Have you ever wondered why the short stay visa application form for most European countries looks the same? Have you ever wondered why the required information in filling out the form is uniform? Have you ever wondered why the requisite documents in applying for a short visit visa to most European countries are practically the same? Have you ever wondered why the visa fee in the Euro currency is the same across for most European countries? Have you ever wondered why the visas issued by different European countries look the same in terms of features? Have you ever wondered how one embassy discovered you have had a refusal from the other, after getting yourself a new passport? Welcome to Schengen, where a simple agreement as well as a strict implementation regime makes all these possible.

The Schengen Agreement, implemented in 1995, is a convention currently binding on 26 European states who have decided not only to eliminate internal border controls, but also define a uniform procedure for the issuance of visa to citizens of non-member states. The convention not only guarantees the operation of a single database for all its members, but also ensures that adequate cooperation between internal and immigration officers is established.

Based on this convention, only ONE immigration check takes place, specifically at the very first point of entry, when accessing the Schengen area, irrespective of the number of member states you visit within the number of days the visa has been issued for, and so long as you do not exit the Schengen area within the period of validity of the visa. It is at this initial point of entry that the passport and visa are scanned to access the bio data of the passport holder, and a stamp of entry is issued in the passport. It is also at this point that immigration could deny a valid Schengen visa holder access to the Schengen area, based on several factors. The next time one would be required to submit his or her passport for checks again is at the last point of exit from the Schengen area, where a stamp of exit is issued in the passport.

There are of course exceptional cases where, for security or public policy reasons, Schengen Border Codes are issued to member states to re-introduce temporal border controls at internal borders within the Schengen zone. This then means that even after being checked and cleared at the first point of entry from outside the Schengen borders, a member state could re-run a check upon arrival at its internal borders, and could also deny you access to their country. Even though the convention indicates that this exception should be used as a measure of last resort, it is interesting to note that this is a prerogative of the member states, and the European Commission cannot veto any decision taken by member states in this regard. Currently, Norway, Sweden, Denmark, Germany, Austria and France have temporarily re-introduced internal border controls for varied security and public policy reasons.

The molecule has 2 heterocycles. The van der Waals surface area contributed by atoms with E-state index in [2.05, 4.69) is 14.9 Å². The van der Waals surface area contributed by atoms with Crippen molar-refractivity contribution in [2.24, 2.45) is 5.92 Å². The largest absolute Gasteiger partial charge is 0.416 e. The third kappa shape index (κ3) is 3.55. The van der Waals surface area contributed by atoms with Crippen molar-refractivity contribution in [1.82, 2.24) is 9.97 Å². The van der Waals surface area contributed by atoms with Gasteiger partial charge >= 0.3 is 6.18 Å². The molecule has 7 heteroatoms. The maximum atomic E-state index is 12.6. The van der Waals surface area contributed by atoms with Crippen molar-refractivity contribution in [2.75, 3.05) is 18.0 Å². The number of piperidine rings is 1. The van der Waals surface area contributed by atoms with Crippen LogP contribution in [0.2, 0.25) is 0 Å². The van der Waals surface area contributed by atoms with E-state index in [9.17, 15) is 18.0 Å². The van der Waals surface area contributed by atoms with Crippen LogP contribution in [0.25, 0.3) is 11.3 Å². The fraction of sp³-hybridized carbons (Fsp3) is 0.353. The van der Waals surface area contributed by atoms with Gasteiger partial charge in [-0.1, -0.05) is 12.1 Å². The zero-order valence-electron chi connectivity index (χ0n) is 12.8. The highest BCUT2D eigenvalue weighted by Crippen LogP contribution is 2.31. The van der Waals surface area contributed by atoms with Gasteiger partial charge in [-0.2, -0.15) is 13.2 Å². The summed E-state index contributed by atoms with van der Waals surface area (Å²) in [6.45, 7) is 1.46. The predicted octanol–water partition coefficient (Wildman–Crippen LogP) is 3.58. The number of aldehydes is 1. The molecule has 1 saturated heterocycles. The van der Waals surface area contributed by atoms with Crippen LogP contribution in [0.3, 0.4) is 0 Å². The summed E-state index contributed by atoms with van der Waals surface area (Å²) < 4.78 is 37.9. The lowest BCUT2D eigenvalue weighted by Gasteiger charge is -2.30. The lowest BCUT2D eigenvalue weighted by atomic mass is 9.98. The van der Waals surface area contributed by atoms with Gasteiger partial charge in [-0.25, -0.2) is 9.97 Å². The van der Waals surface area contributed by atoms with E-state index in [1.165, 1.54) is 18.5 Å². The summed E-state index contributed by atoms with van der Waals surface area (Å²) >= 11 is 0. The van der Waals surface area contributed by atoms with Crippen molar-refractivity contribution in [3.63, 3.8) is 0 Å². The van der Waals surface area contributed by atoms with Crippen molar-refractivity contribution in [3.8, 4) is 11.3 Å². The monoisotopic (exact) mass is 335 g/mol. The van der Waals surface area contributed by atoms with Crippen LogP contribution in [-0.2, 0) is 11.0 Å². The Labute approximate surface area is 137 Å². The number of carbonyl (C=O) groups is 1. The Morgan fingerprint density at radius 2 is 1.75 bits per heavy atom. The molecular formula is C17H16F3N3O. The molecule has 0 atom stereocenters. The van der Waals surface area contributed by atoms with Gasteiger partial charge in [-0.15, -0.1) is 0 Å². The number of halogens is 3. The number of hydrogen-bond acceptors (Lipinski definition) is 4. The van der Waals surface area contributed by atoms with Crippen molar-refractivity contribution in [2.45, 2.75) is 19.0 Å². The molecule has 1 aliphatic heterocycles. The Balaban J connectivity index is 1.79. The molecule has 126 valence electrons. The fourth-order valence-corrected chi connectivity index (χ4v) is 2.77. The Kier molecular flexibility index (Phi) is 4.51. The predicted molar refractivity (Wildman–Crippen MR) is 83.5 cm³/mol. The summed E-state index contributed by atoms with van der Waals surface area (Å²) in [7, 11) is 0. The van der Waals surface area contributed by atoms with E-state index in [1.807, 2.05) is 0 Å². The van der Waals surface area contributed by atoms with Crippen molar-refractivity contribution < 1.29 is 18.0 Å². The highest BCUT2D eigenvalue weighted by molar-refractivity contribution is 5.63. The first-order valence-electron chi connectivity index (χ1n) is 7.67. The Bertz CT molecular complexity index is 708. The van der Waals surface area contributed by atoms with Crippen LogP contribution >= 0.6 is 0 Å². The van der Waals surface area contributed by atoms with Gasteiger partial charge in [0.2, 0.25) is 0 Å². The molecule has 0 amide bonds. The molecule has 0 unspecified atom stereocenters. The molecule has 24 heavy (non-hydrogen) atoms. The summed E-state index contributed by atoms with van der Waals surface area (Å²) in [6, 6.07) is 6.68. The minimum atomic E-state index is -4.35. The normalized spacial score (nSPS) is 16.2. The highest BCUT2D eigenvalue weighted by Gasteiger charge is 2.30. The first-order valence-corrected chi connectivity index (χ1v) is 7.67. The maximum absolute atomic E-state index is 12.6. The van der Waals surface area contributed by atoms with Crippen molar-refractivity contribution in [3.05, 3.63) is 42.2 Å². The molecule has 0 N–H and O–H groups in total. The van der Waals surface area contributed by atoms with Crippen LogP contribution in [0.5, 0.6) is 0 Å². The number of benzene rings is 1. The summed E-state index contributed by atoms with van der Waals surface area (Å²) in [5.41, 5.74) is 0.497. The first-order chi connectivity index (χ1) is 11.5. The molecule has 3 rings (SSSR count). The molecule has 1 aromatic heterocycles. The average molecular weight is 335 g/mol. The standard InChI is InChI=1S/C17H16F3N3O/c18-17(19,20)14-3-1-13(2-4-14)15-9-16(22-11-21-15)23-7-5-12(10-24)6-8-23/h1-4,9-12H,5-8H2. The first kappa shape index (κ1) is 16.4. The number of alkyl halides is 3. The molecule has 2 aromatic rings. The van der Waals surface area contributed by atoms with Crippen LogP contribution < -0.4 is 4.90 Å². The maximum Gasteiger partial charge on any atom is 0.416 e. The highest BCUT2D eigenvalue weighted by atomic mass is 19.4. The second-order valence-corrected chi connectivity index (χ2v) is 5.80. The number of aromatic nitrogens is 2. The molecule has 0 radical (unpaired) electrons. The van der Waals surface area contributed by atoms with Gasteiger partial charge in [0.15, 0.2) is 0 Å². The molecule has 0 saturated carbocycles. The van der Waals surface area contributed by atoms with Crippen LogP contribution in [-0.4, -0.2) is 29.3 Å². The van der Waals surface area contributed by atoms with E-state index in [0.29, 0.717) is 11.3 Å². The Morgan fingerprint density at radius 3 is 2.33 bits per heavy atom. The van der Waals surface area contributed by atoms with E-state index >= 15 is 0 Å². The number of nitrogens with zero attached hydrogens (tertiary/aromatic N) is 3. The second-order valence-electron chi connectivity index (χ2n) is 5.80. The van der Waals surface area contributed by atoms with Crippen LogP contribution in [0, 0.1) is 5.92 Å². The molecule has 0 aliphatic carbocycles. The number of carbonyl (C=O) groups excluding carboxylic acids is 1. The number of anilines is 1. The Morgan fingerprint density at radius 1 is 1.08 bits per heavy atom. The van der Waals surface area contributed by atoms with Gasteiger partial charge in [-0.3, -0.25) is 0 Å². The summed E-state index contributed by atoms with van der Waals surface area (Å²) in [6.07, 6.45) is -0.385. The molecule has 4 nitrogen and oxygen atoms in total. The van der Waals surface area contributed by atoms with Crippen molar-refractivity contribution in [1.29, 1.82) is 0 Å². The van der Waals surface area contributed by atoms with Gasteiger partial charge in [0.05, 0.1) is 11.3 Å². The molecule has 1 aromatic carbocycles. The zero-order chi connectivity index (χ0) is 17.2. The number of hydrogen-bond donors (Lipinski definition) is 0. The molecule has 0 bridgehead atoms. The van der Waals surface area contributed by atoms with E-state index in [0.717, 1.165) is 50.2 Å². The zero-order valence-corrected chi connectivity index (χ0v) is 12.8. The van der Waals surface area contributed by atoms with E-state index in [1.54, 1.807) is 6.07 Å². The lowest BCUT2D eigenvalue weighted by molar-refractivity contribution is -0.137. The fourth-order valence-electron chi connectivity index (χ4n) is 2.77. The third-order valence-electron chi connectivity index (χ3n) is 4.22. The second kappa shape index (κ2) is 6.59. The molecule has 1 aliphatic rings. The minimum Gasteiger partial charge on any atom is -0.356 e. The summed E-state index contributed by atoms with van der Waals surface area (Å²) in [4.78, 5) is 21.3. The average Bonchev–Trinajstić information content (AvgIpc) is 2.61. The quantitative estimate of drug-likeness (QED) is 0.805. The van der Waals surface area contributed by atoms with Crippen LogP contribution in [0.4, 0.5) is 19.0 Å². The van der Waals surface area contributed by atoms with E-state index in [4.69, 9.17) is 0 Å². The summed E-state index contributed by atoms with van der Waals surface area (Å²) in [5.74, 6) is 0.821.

Because of the no checks after the very first point of entry code of the convention, all member states of the Schengen agreement must adhere to laid-down procedure and requirement for the issuance of a Schengen visa to citizens of non-member states requiring entry visa to access the Schengen area to ensure uniformity in procedure and requirement. This implies that a member state cannot unilaterally enter into an agreement with a non-member state to overrule the entire Schengen visa procedure and requirement. Malta for example therefore, having joined the Schengen convention in 2003, cannot waive visa procedure and requirement for Ghana, without consequent implications to its membership to the Schengen convention. Ghana’s Ministry of Foreign Affairs has had to subsequently clarify that “the Agreement on the visa waiver which was signed during the state visit applies only to holders of diplomatic and service passports on official assignment to the two countries.” And this agreement would be bound by stringent rules and guidelines, even though its feasibility is still unclear in terms of flying with airlines such as Air France, KLM, TAP or even British Airways, considering the fact that there is no direct flight to Malta from Ghana.

The operation of a single database set up by the convention is to ensure that personal information and bio data of any person from a non-member state accessing the Schengen area at any point in time, is captured and stored in one system – the Schengen Information System (SIS) – and accessible to immigration and internal security officers. This is the only way to account for and ensure security within the Schengen area. The only way these details are captured and stored in the SIS is through the visa issuance procedure. A Schengen member state could therefore not decide on its own to allow visa – free entry access to citizens of non-member states, without jeopardizing the database system in place for member states, which, consequently, could have adverse effect on cooperation between internal and immigration officers, resulting in security complications.


The information box at the end of the visa form provides details of how personal information is processed by authorities in the Schengen area. If you have never bothered to pay attention to the information box in the past, you are strongly advised to do so. And if you are a first time Schengen visa applicant, you must thoroughly read through the information on the processing of personal data, before filling out the visa form.



The author holds an MA in Public Administration and is currently a student of European Studies at Freie Universität Berlin, Germany.